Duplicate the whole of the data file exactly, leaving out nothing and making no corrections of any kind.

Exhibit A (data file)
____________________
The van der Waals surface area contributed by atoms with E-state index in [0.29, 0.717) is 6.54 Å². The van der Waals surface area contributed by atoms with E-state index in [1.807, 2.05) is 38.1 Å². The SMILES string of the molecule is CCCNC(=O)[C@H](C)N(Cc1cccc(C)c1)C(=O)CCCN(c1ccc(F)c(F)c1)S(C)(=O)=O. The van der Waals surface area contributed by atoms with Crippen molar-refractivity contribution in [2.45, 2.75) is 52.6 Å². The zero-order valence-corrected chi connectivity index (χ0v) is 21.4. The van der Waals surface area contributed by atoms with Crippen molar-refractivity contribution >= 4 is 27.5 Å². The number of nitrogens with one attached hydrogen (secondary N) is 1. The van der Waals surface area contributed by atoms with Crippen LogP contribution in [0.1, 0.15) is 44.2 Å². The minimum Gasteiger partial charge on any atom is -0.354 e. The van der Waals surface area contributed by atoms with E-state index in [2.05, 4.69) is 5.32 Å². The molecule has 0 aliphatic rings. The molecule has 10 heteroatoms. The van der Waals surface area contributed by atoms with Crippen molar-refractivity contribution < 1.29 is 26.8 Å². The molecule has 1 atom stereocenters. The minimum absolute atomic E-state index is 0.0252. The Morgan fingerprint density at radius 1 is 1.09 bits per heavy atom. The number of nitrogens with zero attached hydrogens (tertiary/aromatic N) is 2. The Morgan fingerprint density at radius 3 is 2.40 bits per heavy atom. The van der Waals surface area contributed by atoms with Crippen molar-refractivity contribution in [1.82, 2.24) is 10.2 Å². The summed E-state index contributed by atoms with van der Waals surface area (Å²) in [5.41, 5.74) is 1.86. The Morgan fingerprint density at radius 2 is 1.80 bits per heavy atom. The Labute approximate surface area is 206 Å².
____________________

The van der Waals surface area contributed by atoms with E-state index in [0.29, 0.717) is 6.54 Å². The van der Waals surface area contributed by atoms with E-state index in [1.807, 2.05) is 38.1 Å². The SMILES string of the molecule is CCCNC(=O)[C@H](C)N(Cc1cccc(C)c1)C(=O)CCCN(c1ccc(F)c(F)c1)S(C)(=O)=O. The van der Waals surface area contributed by atoms with Crippen molar-refractivity contribution in [2.45, 2.75) is 52.6 Å². The zero-order valence-corrected chi connectivity index (χ0v) is 21.4. The van der Waals surface area contributed by atoms with Crippen molar-refractivity contribution >= 4 is 27.5 Å². The number of nitrogens with one attached hydrogen (secondary N) is 1. The van der Waals surface area contributed by atoms with Crippen LogP contribution in [0.1, 0.15) is 44.2 Å². The minimum Gasteiger partial charge on any atom is -0.354 e. The van der Waals surface area contributed by atoms with E-state index in [2.05, 4.69) is 5.32 Å². The molecule has 0 aliphatic rings. The molecule has 10 heteroatoms. The van der Waals surface area contributed by atoms with Crippen molar-refractivity contribution < 1.29 is 26.8 Å². The molecule has 1 atom stereocenters. The minimum absolute atomic E-state index is 0.0252. The Morgan fingerprint density at radius 1 is 1.09 bits per heavy atom. The number of nitrogens with zero attached hydrogens (tertiary/aromatic N) is 2. The Morgan fingerprint density at radius 3 is 2.40 bits per heavy atom. The van der Waals surface area contributed by atoms with Crippen molar-refractivity contribution in [1.82, 2.24) is 10.2 Å². The summed E-state index contributed by atoms with van der Waals surface area (Å²) in [5.41, 5.74) is 1.86. The Morgan fingerprint density at radius 2 is 1.80 bits per heavy atom. The Labute approximate surface area is 206 Å².